The New Penalty Regime 1st January 2023
Deeks VAT Article December 2022 HMRC will introduce a new penalty regime on the 1st January 2023, which will be much fairer than the current draconian default surcharge system. HMRC’s aim of the new system is to penalise those that are persistently late filing and paying, rather than those that make the occasional mistake due […]
Deeks VAT Article December 2022
HMRC will introduce a new penalty regime on the 1st January 2023, which will be much fairer than the current draconian default surcharge system. HMRC’s aim of the new system is to penalise those that are persistently late filing and paying, rather than those that make the occasional mistake due to banking or timing errors.
The new system will penalise taxpayers based on 1) late filing and 2) late payment. We will discuss the new rules for late filing first.
Late Filing Penalty
Where the VAT return is filed late the penalty will be based on a points accumulation system. Taxpayers will get a point for each late VAT return. Once they have reached the points threshold, they will be charged a £200 fine.
The threshold depends on the frequency that the VAT returns are submitted, that is, monthly 5, quarterly 4 and annually 2.
All returns will fall into this regime, which means nil returns and repayment returns will now be subject to penalties.
How to get out of the late penalty regime
To return to nil points the following two conditions must be:
- The taxpayer must have submitted all returns in the past 24 months
- The taxpayer must have submitted all quarterly returns in the previous 12 months after reaching the points threshold. The period for taxpayers on annual returns is 24 months and 6 months for taxpayers on monthly returns.
Appeals can still be made against the penalties, but as they will be much less harsh, we expect there to be fewer. Reasonable excuse is still also available.
This new penalty is based on ‘how’ late the payment is. Where the payment is late by 15 days from the due date the penalty is 2% of the VAT due. A further 2% penalty of the tax due is charged from 15 days late to 30 days late. Thereafter an annualised penalty of 4% will apply to the VAT still outstanding.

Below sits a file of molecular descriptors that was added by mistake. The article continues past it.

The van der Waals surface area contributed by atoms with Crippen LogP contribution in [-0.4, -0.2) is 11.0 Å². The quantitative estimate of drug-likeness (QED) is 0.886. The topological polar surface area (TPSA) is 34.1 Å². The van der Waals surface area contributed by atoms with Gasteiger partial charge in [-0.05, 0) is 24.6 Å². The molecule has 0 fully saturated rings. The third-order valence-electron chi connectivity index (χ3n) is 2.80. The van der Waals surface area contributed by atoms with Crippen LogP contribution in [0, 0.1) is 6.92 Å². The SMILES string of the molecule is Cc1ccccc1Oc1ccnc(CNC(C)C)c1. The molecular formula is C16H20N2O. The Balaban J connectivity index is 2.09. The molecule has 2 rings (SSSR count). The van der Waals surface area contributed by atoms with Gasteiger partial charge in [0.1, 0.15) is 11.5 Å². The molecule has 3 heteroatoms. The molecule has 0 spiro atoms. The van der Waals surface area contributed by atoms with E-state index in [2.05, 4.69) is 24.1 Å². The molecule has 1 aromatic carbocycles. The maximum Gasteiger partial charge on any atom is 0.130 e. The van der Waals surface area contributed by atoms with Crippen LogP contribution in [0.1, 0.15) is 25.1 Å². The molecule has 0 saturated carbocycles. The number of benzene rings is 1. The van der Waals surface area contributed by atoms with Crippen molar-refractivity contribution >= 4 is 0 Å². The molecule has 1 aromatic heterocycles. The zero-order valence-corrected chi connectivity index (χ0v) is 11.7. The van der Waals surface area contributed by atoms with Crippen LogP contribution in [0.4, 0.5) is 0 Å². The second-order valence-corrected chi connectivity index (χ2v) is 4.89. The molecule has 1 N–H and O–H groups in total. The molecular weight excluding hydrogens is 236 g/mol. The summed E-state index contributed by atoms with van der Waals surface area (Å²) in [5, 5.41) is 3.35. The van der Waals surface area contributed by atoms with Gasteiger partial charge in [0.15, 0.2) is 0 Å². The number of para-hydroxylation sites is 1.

In addition to this, interest will be payable at 2.5% above the Bank of England’s base rate. The interest is not really interest but compensation to HMRC to put it in the position it would have been had it of been paid on time.
Late payment penalties can be reduced by the following:
- Submit returns on time
- Pay all VAT returns by direct debit
- Arrange a formal time to pay agreement with HMRC, if you have problems paying. This will prevent penalties being charged, but not interest
- Make part payments
In conclusion, we strongly recommend that you inform clients who submit zero rated and nil returns, such as doctors, pharmacists, construction clients building new zero-rated houses, exporters, book shops and many more.
Please note that if you submit and pay your return on time, these new rules will be as useful as a chocolate teapot.
Please do contact Jane on firstname.lastname@example.org or 07710 553831 should you wish to discuss this matter or any other VAT matter. We are always happy to offer a free, no obligation consultation.
The Repayment Supplement is coming to an end on the 31st December 2022.
This is where HMRC pay the business a 5% repayment supplement where any repayment return is delayed for more than 30 days after its submission.
It is being replaced by a repayment interest that will be 1% less than the Bank of England’s base rate. If the bank of England’s base rate falls below 1% a minimum rate of 0.5% will apply.